I’m an interior designer in Chicago – here’s how I decorated my 350 square foot studio apartment.
I use mirrors and light colors to give the illusion of more space.
Glass and acrylic pieces of furniture and accents help make my space feel cohesive and more spacious.
I am an interior designer specializing in luxury residential design.
Luxury customers have certain standards and often a higher budget. So once I moved on to designing my own space, I had to figure out how to achieve that luxurious look I love at a more realistic cost.
Here’s how I did it:
Downsizing was crucial
As soon as I found out I was moving from Indianapolis to Chicago, I knew I had to downsize. I was able to find a place for a similar price to what I was paying before, but it was less than half the size.
I researched every single item I had and determined if it was worth keeping by asking myself if it brings me joy. If so, I kept it. If not, you sold it or donated it.
When choosing my apartment, I chose to save more space over comfort
While searching for apartments online, I knew I was willing to go into town if it meant I got more square footage.
I found that the further north I went, the more space I could take, so I ended up about 5 miles from downtown Chicago. It doesn’t look far, but my commute to the city center can take anywhere from 30-40 minutes.
Fortunately, with additional square footage, a wardrobe appeared, which in the studio apartment was almost unheard of.
My wardrobe is conveniently located as a buffer between the living space and the bathroom. Plus it fits my clothes, shoes, wardrobe and a few large baskets for extra storage.
Space planning helped me define clearly defined areas in my studio
Space planning is a crucial step in the interior design process and is one of my favorite things. To me, it’s like playing Tetris with people’s possessions and figuring out the best way for them to flow within the space.
When defining a layout for my small apartment, I created a few options to see what would be best for delineating separate areas in one space.
I wanted my studio to look cohesive but also had three distinct spaces: a living area, a bedroom, and a dining nook.
To map and define my living areas, I used separate rug arrangements in each space
Excess rugs add layers to the space and make it feel more grounded while also adding texture and comfort.
It’s also great for audio purposes, which is handy because the floors in my old building tend to creak. The carpet hides the majority of this squeak and also prevents some of the noise from the lower level.
I thought about practical and meticulous storage solutions for months before moving
My goal was to create hidden places to store things that flow seamlessly through the overall aesthetic of the space.
One of the ways I achieved this was by using ottomans for storage, which have multiple uses. It can be used as a footstool, coffee table and additional seating. Even the seat at the end of my bed opens up for storage.
Mirrors are perfect for making a small space appear larger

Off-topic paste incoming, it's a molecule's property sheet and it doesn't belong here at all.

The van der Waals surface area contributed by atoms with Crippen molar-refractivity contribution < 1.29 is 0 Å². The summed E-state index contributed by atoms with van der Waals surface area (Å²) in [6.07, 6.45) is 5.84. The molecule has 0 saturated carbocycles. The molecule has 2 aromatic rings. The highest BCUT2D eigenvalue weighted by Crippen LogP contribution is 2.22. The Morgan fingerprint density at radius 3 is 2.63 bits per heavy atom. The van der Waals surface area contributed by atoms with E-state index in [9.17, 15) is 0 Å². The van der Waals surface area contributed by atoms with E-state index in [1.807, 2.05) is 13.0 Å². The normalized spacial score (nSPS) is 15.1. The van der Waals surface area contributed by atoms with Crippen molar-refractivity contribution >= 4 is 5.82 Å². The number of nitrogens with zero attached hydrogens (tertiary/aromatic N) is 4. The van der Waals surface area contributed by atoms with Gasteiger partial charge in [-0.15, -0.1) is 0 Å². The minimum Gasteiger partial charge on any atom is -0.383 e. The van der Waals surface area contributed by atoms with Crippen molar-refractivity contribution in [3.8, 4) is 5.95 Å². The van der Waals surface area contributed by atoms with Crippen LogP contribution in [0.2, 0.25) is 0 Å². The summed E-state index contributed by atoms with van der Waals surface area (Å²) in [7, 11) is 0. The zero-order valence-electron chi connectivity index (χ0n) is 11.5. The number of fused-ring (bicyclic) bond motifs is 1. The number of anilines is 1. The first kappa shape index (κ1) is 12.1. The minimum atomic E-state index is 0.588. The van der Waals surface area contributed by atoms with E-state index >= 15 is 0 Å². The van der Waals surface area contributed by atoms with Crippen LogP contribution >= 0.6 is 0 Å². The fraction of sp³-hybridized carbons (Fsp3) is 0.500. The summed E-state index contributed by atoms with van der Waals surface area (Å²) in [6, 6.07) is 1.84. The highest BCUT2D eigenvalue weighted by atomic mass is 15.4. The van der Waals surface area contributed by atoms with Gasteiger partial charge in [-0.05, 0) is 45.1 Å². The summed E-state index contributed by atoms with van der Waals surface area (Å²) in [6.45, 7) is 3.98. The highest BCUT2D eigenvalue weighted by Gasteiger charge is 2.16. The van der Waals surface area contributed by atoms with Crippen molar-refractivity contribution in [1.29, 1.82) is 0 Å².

I have an extra closet and love its mirrored doors, which make my space feel so much bigger. Since I was in a smaller studio, I wanted to incorporate more mirrors.
I added a large, smaller design to serve as functional decor while making the room appear larger. I installed the mirror in a place that reflects the longest distance from the visible wall space, making the room feel as spacious as possible.
Keeping your colors and materials consistent can help a space feel cohesive.
I stuck to black and cream for the overall design of my space.
I wanted to repeat this palette in each individual area to make the space feel more open and marry the apartment together as a whole. I even put black and cream colors on display in the visible part of my wardrobe from the living area.
I also kept my metal together, opting for chrome and brushed nickel finishes. These finishes are reflective and bounce off light, making the space appear subtly larger.
I also incorporated lots of glass and acrylic throughout my house to create lines and shape in a way that makes the space feel larger and more open. Acrylic accents open up the room and let light through because they take almost no eyeball but still have functionality.
Many designers consider symmetry when working on a space – but that doesn’t always mean that there are two of the exact same elements
For example, I chose different shaped side tables to place on either side of my bed.
Changing the shapes gave the space the eclectic flair I was looking for but make sure they both have wood finishes and marble countertops that create symmetry.
In my small kitchen, I made my appliances and essentials a part of the décor
Unfortunately, my kitchen only had 12 inches of counter space.
I put a stainless steel kitchen island across from my cabinets to quadruple the counter space while creating some sort of industrial look.
My kitchen also doesn’t have much storage space so I chose to make my appliances part of the décor. When buying them, I made sure they matched each other and space.
I even display black kitchen utensils and brown kitchen utensils on the bottom shelf of my kitchen island. This allows me to use cupboards as storage and forces me to keep my dishes clean as it is part of the décor.
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